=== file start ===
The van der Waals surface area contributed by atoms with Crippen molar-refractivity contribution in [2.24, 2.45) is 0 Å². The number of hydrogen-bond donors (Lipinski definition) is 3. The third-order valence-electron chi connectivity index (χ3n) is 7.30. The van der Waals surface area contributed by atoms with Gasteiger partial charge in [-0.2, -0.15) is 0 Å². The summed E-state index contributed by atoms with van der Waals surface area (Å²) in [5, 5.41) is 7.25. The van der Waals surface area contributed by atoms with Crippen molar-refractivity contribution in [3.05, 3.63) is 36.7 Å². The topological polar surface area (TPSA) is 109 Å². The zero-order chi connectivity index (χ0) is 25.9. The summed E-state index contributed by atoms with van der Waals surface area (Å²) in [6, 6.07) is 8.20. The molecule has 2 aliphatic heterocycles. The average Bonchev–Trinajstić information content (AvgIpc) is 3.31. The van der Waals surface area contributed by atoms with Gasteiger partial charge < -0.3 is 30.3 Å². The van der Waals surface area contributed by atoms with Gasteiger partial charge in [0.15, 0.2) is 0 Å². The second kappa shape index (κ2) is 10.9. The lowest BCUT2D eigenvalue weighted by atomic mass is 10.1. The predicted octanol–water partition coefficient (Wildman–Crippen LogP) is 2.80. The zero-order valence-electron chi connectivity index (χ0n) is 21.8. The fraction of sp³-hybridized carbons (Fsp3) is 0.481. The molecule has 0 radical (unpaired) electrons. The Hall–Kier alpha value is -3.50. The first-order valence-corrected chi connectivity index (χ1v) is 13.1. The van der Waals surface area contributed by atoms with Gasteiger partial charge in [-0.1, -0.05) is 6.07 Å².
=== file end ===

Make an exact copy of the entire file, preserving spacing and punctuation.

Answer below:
The van der Waals surface area contributed by atoms with Crippen molar-refractivity contribution in [2.24, 2.45) is 0 Å². The number of hydrogen-bond donors (Lipinski definition) is 3. The third-order valence-electron chi connectivity index (χ3n) is 7.30. The van der Waals surface area contributed by atoms with Gasteiger partial charge in [-0.2, -0.15) is 0 Å². The summed E-state index contributed by atoms with van der Waals surface area (Å²) in [5, 5.41) is 7.25. The van der Waals surface area contributed by atoms with Crippen molar-refractivity contribution in [3.05, 3.63) is 36.7 Å². The topological polar surface area (TPSA) is 109 Å². The zero-order chi connectivity index (χ0) is 25.9. The summed E-state index contributed by atoms with van der Waals surface area (Å²) in [6, 6.07) is 8.20. The molecule has 2 aliphatic heterocycles. The average Bonchev–Trinajstić information content (AvgIpc) is 3.31. The van der Waals surface area contributed by atoms with Gasteiger partial charge < -0.3 is 30.3 Å². The van der Waals surface area contributed by atoms with Gasteiger partial charge in [0.15, 0.2) is 0 Å². The second kappa shape index (κ2) is 10.9. The lowest BCUT2D eigenvalue weighted by atomic mass is 10.1. The predicted octanol–water partition coefficient (Wildman–Crippen LogP) is 2.80. The zero-order valence-electron chi connectivity index (χ0n) is 21.8. The fraction of sp³-hybridized carbons (Fsp3) is 0.481. The molecule has 0 radical (unpaired) electrons. The Hall–Kier alpha value is -3.50. The first-order valence-corrected chi connectivity index (χ1v) is 13.1. The van der Waals surface area contributed by atoms with Gasteiger partial charge in [-0.1, -0.05) is 6.07 Å².